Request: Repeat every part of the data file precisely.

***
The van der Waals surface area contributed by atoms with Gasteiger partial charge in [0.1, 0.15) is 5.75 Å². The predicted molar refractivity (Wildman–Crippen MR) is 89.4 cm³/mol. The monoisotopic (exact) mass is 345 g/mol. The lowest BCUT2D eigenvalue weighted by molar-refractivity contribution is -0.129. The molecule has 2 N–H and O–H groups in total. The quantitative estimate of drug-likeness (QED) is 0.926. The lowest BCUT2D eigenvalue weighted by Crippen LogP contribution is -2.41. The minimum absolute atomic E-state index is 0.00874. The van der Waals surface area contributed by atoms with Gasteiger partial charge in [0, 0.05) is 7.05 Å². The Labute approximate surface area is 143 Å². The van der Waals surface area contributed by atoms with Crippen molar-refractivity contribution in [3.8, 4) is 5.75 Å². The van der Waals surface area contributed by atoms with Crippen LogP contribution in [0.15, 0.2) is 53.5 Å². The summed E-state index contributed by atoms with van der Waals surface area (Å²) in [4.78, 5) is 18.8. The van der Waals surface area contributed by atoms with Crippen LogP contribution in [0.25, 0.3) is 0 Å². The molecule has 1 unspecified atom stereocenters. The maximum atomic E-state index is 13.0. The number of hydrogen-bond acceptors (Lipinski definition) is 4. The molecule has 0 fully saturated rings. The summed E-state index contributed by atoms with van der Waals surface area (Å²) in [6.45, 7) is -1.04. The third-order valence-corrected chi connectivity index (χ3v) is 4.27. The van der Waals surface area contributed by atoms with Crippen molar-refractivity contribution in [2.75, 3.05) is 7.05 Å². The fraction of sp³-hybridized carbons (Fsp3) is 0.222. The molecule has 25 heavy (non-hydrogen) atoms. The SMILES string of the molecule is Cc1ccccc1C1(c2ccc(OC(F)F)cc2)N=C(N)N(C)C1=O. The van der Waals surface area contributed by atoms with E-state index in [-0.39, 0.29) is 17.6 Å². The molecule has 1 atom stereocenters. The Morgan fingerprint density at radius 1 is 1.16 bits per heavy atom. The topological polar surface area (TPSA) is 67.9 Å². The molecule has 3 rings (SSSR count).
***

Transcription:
The van der Waals surface area contributed by atoms with Gasteiger partial charge in [0.1, 0.15) is 5.75 Å². The predicted molar refractivity (Wildman–Crippen MR) is 89.4 cm³/mol. The monoisotopic (exact) mass is 345 g/mol. The lowest BCUT2D eigenvalue weighted by molar-refractivity contribution is -0.129. The molecule has 2 N–H and O–H groups in total. The quantitative estimate of drug-likeness (QED) is 0.926. The lowest BCUT2D eigenvalue weighted by Crippen LogP contribution is -2.41. The minimum absolute atomic E-state index is 0.00874. The van der Waals surface area contributed by atoms with Gasteiger partial charge in [0, 0.05) is 7.05 Å². The Labute approximate surface area is 143 Å². The van der Waals surface area contributed by atoms with Crippen molar-refractivity contribution in [3.8, 4) is 5.75 Å². The van der Waals surface area contributed by atoms with Crippen LogP contribution in [0.15, 0.2) is 53.5 Å². The summed E-state index contributed by atoms with van der Waals surface area (Å²) in [4.78, 5) is 18.8. The van der Waals surface area contributed by atoms with Crippen LogP contribution in [0.25, 0.3) is 0 Å². The molecule has 1 unspecified atom stereocenters. The maximum atomic E-state index is 13.0. The number of hydrogen-bond acceptors (Lipinski definition) is 4. The molecule has 0 fully saturated rings. The summed E-state index contributed by atoms with van der Waals surface area (Å²) in [6.45, 7) is -1.04. The third-order valence-corrected chi connectivity index (χ3v) is 4.27. The van der Waals surface area contributed by atoms with Crippen molar-refractivity contribution in [2.75, 3.05) is 7.05 Å². The fraction of sp³-hybridized carbons (Fsp3) is 0.222. The molecule has 25 heavy (non-hydrogen) atoms. The SMILES string of the molecule is Cc1ccccc1C1(c2ccc(OC(F)F)cc2)N=C(N)N(C)C1=O. The van der Waals surface area contributed by atoms with E-state index in [-0.39, 0.29) is 17.6 Å². The molecule has 1 atom stereocenters. The Morgan fingerprint density at radius 1 is 1.16 bits per heavy atom. The topological polar surface area (TPSA) is 67.9 Å². The molecule has 3 rings (SSSR count).